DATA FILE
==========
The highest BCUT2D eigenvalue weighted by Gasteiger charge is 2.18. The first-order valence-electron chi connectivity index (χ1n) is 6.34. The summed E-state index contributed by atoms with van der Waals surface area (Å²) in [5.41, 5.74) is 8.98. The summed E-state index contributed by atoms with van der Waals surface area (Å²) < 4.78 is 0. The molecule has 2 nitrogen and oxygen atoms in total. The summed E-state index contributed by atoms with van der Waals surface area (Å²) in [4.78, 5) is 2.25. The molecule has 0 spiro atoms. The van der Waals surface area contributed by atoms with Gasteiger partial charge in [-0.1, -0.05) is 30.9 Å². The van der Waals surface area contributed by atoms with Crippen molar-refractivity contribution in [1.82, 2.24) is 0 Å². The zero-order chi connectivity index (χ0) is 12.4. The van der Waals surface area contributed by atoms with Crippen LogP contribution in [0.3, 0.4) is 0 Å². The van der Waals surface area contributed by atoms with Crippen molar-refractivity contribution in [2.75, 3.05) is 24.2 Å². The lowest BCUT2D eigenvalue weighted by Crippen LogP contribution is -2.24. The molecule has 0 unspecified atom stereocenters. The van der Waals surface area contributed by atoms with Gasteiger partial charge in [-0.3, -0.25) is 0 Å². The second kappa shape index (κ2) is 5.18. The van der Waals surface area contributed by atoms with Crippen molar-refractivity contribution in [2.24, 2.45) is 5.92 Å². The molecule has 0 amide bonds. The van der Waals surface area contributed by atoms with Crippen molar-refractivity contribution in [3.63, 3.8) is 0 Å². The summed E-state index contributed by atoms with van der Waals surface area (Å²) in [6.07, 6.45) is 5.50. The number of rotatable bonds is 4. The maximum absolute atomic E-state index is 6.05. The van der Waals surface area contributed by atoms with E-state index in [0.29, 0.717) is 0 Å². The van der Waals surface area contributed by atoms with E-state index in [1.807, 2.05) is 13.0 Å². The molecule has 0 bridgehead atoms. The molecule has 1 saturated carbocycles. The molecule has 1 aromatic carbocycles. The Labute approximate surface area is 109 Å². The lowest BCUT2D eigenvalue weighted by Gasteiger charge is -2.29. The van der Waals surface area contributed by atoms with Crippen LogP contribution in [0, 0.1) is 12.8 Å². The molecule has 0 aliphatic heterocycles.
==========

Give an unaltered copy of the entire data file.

The highest BCUT2D eigenvalue weighted by Gasteiger charge is 2.18. The first-order valence-electron chi connectivity index (χ1n) is 6.34. The summed E-state index contributed by atoms with van der Waals surface area (Å²) in [5.41, 5.74) is 8.98. The summed E-state index contributed by atoms with van der Waals surface area (Å²) < 4.78 is 0. The molecule has 2 nitrogen and oxygen atoms in total. The summed E-state index contributed by atoms with van der Waals surface area (Å²) in [4.78, 5) is 2.25. The molecule has 0 spiro atoms. The van der Waals surface area contributed by atoms with Gasteiger partial charge in [-0.1, -0.05) is 30.9 Å². The van der Waals surface area contributed by atoms with Crippen molar-refractivity contribution in [1.82, 2.24) is 0 Å². The zero-order chi connectivity index (χ0) is 12.4. The van der Waals surface area contributed by atoms with Crippen LogP contribution in [0.3, 0.4) is 0 Å². The van der Waals surface area contributed by atoms with Crippen molar-refractivity contribution in [2.75, 3.05) is 24.2 Å². The lowest BCUT2D eigenvalue weighted by Crippen LogP contribution is -2.24. The molecule has 0 unspecified atom stereocenters. The van der Waals surface area contributed by atoms with Gasteiger partial charge in [-0.3, -0.25) is 0 Å². The second kappa shape index (κ2) is 5.18. The van der Waals surface area contributed by atoms with Crippen molar-refractivity contribution in [2.24, 2.45) is 5.92 Å². The molecule has 0 amide bonds. The van der Waals surface area contributed by atoms with Crippen molar-refractivity contribution in [3.63, 3.8) is 0 Å². The summed E-state index contributed by atoms with van der Waals surface area (Å²) in [6.07, 6.45) is 5.50. The number of rotatable bonds is 4. The maximum absolute atomic E-state index is 6.05. The van der Waals surface area contributed by atoms with E-state index in [0.29, 0.717) is 0 Å². The van der Waals surface area contributed by atoms with E-state index in [1.807, 2.05) is 13.0 Å². The molecule has 0 bridgehead atoms. The molecule has 1 saturated carbocycles. The molecule has 1 aromatic carbocycles. The Labute approximate surface area is 109 Å². The lowest BCUT2D eigenvalue weighted by Gasteiger charge is -2.29. The van der Waals surface area contributed by atoms with Crippen LogP contribution in [0, 0.1) is 12.8 Å². The molecule has 0 aliphatic heterocycles.